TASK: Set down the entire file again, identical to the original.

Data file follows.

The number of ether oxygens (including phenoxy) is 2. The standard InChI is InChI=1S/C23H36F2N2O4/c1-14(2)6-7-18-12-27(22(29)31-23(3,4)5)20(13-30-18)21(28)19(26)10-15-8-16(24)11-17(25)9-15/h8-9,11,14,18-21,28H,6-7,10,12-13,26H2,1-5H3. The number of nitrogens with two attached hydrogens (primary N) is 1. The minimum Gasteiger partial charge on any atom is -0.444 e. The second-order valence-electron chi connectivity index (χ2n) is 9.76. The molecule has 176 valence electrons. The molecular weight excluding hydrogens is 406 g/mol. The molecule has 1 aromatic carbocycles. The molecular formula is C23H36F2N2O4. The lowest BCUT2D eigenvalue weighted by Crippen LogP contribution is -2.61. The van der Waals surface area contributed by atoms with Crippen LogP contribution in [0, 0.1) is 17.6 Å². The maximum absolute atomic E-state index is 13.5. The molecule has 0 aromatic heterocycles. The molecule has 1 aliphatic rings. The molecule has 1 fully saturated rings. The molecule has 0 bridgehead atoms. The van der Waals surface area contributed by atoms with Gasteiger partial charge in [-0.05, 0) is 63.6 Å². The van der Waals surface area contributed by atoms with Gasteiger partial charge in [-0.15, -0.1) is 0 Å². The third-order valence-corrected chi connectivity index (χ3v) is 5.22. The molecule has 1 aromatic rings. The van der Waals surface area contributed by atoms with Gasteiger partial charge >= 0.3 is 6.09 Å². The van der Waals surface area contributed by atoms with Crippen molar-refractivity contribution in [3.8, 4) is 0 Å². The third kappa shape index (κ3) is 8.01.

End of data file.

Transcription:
The number of ether oxygens (including phenoxy) is 2. The standard InChI is InChI=1S/C23H36F2N2O4/c1-14(2)6-7-18-12-27(22(29)31-23(3,4)5)20(13-30-18)21(28)19(26)10-15-8-16(24)11-17(25)9-15/h8-9,11,14,18-21,28H,6-7,10,12-13,26H2,1-5H3. The number of nitrogens with two attached hydrogens (primary N) is 1. The minimum Gasteiger partial charge on any atom is -0.444 e. The second-order valence-electron chi connectivity index (χ2n) is 9.76. The molecule has 176 valence electrons. The molecular weight excluding hydrogens is 406 g/mol. The molecule has 1 aromatic carbocycles. The molecular formula is C23H36F2N2O4. The lowest BCUT2D eigenvalue weighted by Crippen LogP contribution is -2.61. The van der Waals surface area contributed by atoms with Crippen LogP contribution in [0, 0.1) is 17.6 Å². The maximum absolute atomic E-state index is 13.5. The molecule has 0 aromatic heterocycles. The molecule has 1 aliphatic rings. The molecule has 1 fully saturated rings. The molecule has 0 bridgehead atoms. The van der Waals surface area contributed by atoms with Gasteiger partial charge in [-0.05, 0) is 63.6 Å². The van der Waals surface area contributed by atoms with Gasteiger partial charge in [-0.15, -0.1) is 0 Å². The third-order valence-corrected chi connectivity index (χ3v) is 5.22. The molecule has 1 aromatic rings. The van der Waals surface area contributed by atoms with Gasteiger partial charge >= 0.3 is 6.09 Å². The van der Waals surface area contributed by atoms with Crippen molar-refractivity contribution in [3.8, 4) is 0 Å². The third kappa shape index (κ3) is 8.01.